I wrote a couple weeks back about not reading too much into the current mobile sales numbers. While Mobile devices are out-selling PCs, that doesn’t tell the whole story. People have multiple devices and replace their PCs much less often.
There were a few responses. Dan Antion related his own recent travels without a PC and how we are moving Beyond the Chasm with mobile devices. Ron Miller took a more conciliatory approach that when he said that the term Post-PC was still open to interpretation.
To help illustrate my point, Dan Levin of Box tweeted that on his weekend trip, the 12 humans had 26 devices. I didn’t ask but I suspect that there were no laptops. Of course, going on a weekend trip, why take anything other than mobile devices? Of course, exceeding a 2:1 ratio is pretty impressive, especially consider that kids were in the count.
This anecdote lends itself both sides of the equation. It shows that by simply surpassing PC sales, mobile hasn’t done enough to move into the PC era as there are more mobile devices than people in many households. On the flip side, it clearly shows the proliferation of mobile tech.
Of course, 10 years ago, there may have been zero devices on that trip unless you counted the dumb cell phones. While some mobile devices are replacing the use of PCs, especially for travel, it is also filling a void. People now use a PC AND a mobile device, depending on the situation.
We aren’t in a Post-PC era, though will get there eventually. That doesn’t mean that Mobile support isn’t critical. It is critical because people always want to be connected. That is the key, connectivity. The whole Bring Your Own Device (BYOD) concept is really what is defining this era. The devices people started bringing were smart phones and Macs. Now it is tablets.
The shift to mobile is just part of the puzzle.
The PC Puzzle Pieces
PCs aren’t going anywhere as sales are up (more so in Asia-Pacific) and not down. They aren’t growing as fast as mobile devices, but they’ve been around for decades. There are a lot less people buying their first PC than buying their first smart phone or tablet.
To illustrate, here is the percentage breakdown of visitors to AIIM’s website by technology over the past month, which included our conference, a highly mobile event. In parentheses are the changes for those changing by at least 1% during the same time period in 2011.
- Internet Explorer, 49% (-8%)
- Firefox, 19% (-3%)
- Chrome, 19% (+7%)
- Safari, 8% (+3%)
- Mozilla Compatible Agent, 2% (-1%)
- Android Browser, 1% (+1%)
- Opera Mini, <1%
- Opera, <1%
- IE with Chrome Frame, <1 %
- RockMelt, <1%
Our visitors are moving towards Chrome and Safari from Internet Explorer and Firefox, but that isn’t news. Even if you assume that all of the Safari increase is from Apple mobile devices, that isn’t a massive move towards mobile.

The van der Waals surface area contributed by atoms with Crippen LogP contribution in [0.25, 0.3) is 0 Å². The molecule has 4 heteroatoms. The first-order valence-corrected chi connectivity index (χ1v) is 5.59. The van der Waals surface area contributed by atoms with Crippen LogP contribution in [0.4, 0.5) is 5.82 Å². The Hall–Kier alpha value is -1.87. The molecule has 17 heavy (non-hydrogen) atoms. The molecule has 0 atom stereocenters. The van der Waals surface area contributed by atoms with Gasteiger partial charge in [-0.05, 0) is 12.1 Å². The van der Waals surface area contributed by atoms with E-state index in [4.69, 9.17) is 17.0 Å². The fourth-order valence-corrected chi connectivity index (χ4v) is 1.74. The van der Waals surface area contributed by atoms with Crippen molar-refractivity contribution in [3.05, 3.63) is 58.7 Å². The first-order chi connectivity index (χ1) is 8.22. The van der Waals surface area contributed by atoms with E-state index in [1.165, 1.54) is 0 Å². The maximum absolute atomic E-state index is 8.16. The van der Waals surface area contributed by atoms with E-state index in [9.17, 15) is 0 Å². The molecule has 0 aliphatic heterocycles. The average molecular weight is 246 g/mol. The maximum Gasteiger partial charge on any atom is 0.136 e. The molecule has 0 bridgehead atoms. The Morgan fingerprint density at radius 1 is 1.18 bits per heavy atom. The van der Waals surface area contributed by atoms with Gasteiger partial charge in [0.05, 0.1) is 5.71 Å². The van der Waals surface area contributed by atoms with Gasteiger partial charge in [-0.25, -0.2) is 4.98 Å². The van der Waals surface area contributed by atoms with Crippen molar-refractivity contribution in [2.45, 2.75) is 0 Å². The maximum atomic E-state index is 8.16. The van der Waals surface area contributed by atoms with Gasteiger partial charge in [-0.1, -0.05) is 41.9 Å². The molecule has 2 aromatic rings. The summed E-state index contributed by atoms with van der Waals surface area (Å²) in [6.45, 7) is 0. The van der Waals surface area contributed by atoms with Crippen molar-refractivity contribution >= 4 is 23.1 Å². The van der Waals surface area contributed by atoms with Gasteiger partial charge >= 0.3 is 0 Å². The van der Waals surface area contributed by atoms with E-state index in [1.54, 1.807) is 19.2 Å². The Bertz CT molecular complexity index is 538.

Now, this isn’t representative of the entire Internet by any stretch. Given that we are an association that focuses on the Information Professional, we are a technical group as a whole so these numbers aren’t meaningless.
The PC is still clearly leading the way.
Simple, we are moving to a world of Bring Your Own Device. That means PCs AND mobile devices. CIOs have to develop flexible infrastructures that work across platforms and form factors. Aaron Levie, Dan Levin’s boss over at Box, talked about this transformation recently at TechCrunch.
Of course Aaron focused upon the mobile device. The Connected Era needs to not focus solely on the mobile device but enable the mobile user to stay connected when they aren’t at their PC. They need to not lose everything when they switch devices. Organizations needs a way to manage their information in order to protect an organization’s assets.
This is a world that I first talked about two years ago:
leverage consumer applications proven to augment existing work processes (parity plus)
specifically targeted to business requirements and opportunities
access with only a browser and an internet connection
no reliance on proprietary systems or technology
development based on open industry standards
built upon a semantic web framework
embraces and enables BYOC model
no operating system dependency
provides web service capabilities
tuned options for mobile devices
no browser dependency
no net cost increase
no desktop footprint
100% cloud ready
It is an exciting world we are entering, just don’t call it Post-PC.